Tuesday, April 22, 2014

Four Months Old

I think this has been the most fun month thus far! I'm done with my test, and I have a few more months until I go back to work, so we've really been having some fun together. This month, you went to Disney World for the first time where you got to visit with Mimi, Auntie Amanda visited you and we did lots of fun things around Atlanta, you celebrated Mommy's golden birthday, and you celebrated your first Easter and Passover. It wasn't all fun and games though, as we think you're getting your first tooth. This month, we've really seen your personality take off.

You're very social and silly, and you love to talk to us. You also talk to the sunshine on your jumper, Chelsea, certain toys, basically anything with a face. You've also either developed a strong preference for patterns or a deep appreciate for Mommy's home decor, as you consistently talk to our duvet cover. The fort trinket box that Daddy made for Mommy in 2005 is another one of your favorite things to look at. Basically, you just love to have fun!

You've shed your male pattern baldness, and are now developing a thin layer of light brown peach fuzz all over your head. We can't tell what shade your skin is yet because Mommy lathers sunblock on you any time we play outside, but your cheeks are very rosy. You still have the most beautiful blue eyes. We think you're starting to look a little less like Daddy and a little more like Mommy.

Moving is your favorite. You don't like to sit still, and if someone is holding you, they'd better be carrying you around! The only time you sit still is when we're at the dinner table, so we've started using your high chair even though you're not eating anything but breast milk yet. You're really good at tummy time, and can push all the way up on your elbows. Pretty soon, you'll be pushing on your hands! You rolled over for the first time on March 28th, but you haven't really done it consistently yet. Your head control is getting really good, though, and you love to practice holding your head up while sitting on someone's lap. This past month, you've also become so much more curious with your hands! You're grabbing and manipulating everything...usually to see if you can put it in your mouth!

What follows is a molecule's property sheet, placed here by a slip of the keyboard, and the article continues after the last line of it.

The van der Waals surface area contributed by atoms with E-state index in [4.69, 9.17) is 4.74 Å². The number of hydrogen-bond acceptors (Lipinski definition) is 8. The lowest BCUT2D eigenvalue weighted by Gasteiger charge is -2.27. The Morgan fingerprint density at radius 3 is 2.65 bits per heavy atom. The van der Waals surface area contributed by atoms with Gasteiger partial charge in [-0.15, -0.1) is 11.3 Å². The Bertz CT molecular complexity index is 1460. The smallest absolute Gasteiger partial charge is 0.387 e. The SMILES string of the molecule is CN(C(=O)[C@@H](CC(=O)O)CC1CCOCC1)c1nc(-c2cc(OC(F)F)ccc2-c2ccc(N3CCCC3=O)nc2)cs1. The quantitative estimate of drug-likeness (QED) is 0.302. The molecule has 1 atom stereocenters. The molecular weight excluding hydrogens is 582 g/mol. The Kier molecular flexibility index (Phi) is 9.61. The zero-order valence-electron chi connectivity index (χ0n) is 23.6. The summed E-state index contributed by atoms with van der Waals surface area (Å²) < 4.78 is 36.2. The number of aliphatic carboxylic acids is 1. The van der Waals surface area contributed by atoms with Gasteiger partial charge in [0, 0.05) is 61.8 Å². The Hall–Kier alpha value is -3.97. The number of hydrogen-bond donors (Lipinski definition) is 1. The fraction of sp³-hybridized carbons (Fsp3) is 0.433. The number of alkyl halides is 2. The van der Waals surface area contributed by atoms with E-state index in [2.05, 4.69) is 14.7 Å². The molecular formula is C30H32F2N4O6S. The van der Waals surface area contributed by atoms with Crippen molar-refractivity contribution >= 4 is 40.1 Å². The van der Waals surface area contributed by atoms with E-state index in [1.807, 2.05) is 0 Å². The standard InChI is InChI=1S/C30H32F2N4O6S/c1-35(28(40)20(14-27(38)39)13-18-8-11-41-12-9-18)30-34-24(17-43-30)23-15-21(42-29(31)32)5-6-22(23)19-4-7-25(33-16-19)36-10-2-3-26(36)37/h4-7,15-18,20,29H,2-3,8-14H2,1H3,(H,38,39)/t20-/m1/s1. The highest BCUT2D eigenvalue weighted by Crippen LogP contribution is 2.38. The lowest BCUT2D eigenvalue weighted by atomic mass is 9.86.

You really love to do "standing baby," where we hold you up so that you can weightbear through your feet. Our favorite part about it is that you'll bring one leg up and then stomp down hard. We call it "Ellie-zilla." Our other favorite thing that you do is purring. You've never been a quiet sleeper, but now just as you're drifting off to sleep, you tend to make these sweet little sighing noises that show us just how content you are. Above everything else though, your cheeks are our absolute favorite.

Springtime for Ellie and Her Family

In 2014, Easter (a holiday Daddy celebrates) fell during Passover (a holiday Mommy celebrates). We didn't really get into the meaning of either holiday with you too much this year, but we did want to expose you to them a little bit!

During Passover, we have a special ordered meal where different foods symbolize different things.

Additionally, we don't eat bread during Passover. You'd think that a gluten-free week would be pretty healthy, but actually we just eat a ton of brisket to make up for it!

(That side dish is cheesy potato-y goodness.)